Apologies is this is a stupid question, but why not interpreted first, then non-optimised, followed by optimised? There's already an Interpreter available, or is it not considered suitable for production code?

How different is the overhead between non-optimised and optimised JITting?

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There's already an Interpreter available, or is it not considered suitable for production code?

Its a fine question, but you guessed correctly - the interpreter is not in good enough shape to run production code as-is. There are also some significant issues if you want debugging and profiling tools to work (which we do). Given enough time and effort it is all solvable, it just isn't the easiest place to start.

How different is the overhead between non-optimised and optimised JITting?

On my machine non-optimized jitting used about ~65% of the time that optimized jitting took for similar IL input sizes, but of course I expect results will vary by workload and hardware. Getting this first step checked in should make it easier to collect better measurements.

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noahfalk commented Mar 27, 2017

There's already an Interpreter available, or is it not considered suitable for production code?

Its a fine question, but you guessed correctly - the interpreter is not in good enough shape to run production code as-is. There are also some significant issues if you want debugging and profiling tools to work (which we do). Given enough time and effort it is all solvable, it just isn't the easiest place to start.

How different is the overhead between non-optimised and optimised JITting?

On my machine non-optimized jitting used about ~65% of the time that optimized jitting took for similar IL input sizes, but of course I expect results will vary by workload and hardware. Getting this first step checked in should make it easier to collect better measurements.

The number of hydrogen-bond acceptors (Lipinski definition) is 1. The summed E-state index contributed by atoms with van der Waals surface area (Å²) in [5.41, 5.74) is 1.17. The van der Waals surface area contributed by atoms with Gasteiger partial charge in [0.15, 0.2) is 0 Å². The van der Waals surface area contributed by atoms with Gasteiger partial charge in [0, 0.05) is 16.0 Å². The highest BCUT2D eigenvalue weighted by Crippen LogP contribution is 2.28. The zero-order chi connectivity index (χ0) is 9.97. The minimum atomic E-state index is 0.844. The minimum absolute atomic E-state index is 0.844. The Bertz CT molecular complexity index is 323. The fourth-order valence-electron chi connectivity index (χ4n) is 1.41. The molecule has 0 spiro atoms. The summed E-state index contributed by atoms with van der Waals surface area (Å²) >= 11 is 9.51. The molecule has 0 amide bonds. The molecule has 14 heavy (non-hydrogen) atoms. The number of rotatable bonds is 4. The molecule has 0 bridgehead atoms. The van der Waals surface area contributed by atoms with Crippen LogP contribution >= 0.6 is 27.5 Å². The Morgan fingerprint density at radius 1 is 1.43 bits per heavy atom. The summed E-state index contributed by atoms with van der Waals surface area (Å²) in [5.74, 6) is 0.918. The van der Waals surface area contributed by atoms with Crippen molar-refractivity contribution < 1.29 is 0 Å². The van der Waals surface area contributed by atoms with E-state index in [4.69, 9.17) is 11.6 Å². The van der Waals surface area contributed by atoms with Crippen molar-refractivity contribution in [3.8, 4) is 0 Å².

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@noahfalk thanks for the response,, I'd not even considered profiling/debugging, that's useful to know.

On my machine non-optimized jitting used about ~65% of the time that optimized jitting took for similar IL input sizes, but of course I expect results will vary by workload and hardware. Getting this first step checked in should make it easier to collect better measurements.

Interesting, so there's some decent saving to be made, that's cool

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mattwarren commented Mar 27, 2017

@noahfalk thanks for the response,, I'd not even considered profiling/debugging, that's useful to know.

On my machine non-optimized jitting used about ~65% of the time that optimized jitting took for similar IL input sizes, but of course I expect results will vary by workload and hardware. Getting this first step checked in should make it easier to collect better measurements.

Interesting, so there's some decent saving to be made, that's cool

Show outdated Hide outdated src/vm/appdomain.hpp
#if defined(FEATURE_FITJIT)
public:
TieredCompilationManager & GetTieredCompilationManager()

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In coreclr runtime, pointers are used instead of references in most places. I would prefer returning pointer here and from the GetCallCounter below. In AppDomain::Init(), which is the only caller of this method, you need a pointer anyways.

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In coreclr runtime, pointers are used instead of references in most places. I would prefer returning pointer here and from the GetCallCounter below. In AppDomain::Init(), which is the only caller of this method, you need a pointer anyways.